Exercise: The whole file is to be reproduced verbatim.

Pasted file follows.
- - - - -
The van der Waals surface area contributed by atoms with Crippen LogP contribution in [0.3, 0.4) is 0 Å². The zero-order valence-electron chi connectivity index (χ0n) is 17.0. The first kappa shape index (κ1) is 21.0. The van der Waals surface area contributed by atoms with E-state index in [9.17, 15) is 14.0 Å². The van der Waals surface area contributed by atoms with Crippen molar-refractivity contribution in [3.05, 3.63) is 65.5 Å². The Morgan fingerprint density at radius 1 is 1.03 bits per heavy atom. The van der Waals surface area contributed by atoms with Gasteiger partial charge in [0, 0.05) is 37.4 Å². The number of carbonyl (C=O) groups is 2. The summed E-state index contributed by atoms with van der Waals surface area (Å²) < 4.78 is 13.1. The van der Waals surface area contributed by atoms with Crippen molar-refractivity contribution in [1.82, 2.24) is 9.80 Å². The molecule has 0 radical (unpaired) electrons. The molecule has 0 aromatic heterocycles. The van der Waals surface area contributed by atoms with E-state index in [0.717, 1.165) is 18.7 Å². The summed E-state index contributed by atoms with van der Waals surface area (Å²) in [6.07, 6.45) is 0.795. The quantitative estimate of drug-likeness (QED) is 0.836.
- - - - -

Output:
The van der Waals surface area contributed by atoms with Crippen LogP contribution in [0.3, 0.4) is 0 Å². The zero-order valence-electron chi connectivity index (χ0n) is 17.0. The first kappa shape index (κ1) is 21.0. The van der Waals surface area contributed by atoms with E-state index in [9.17, 15) is 14.0 Å². The van der Waals surface area contributed by atoms with Crippen molar-refractivity contribution in [3.05, 3.63) is 65.5 Å². The Morgan fingerprint density at radius 1 is 1.03 bits per heavy atom. The van der Waals surface area contributed by atoms with Gasteiger partial charge in [0, 0.05) is 37.4 Å². The number of carbonyl (C=O) groups is 2. The summed E-state index contributed by atoms with van der Waals surface area (Å²) < 4.78 is 13.1. The van der Waals surface area contributed by atoms with Crippen molar-refractivity contribution in [1.82, 2.24) is 9.80 Å². The molecule has 0 radical (unpaired) electrons. The molecule has 0 aromatic heterocycles. The van der Waals surface area contributed by atoms with E-state index in [0.717, 1.165) is 18.7 Å². The summed E-state index contributed by atoms with van der Waals surface area (Å²) in [6.07, 6.45) is 0.795. The quantitative estimate of drug-likeness (QED) is 0.836.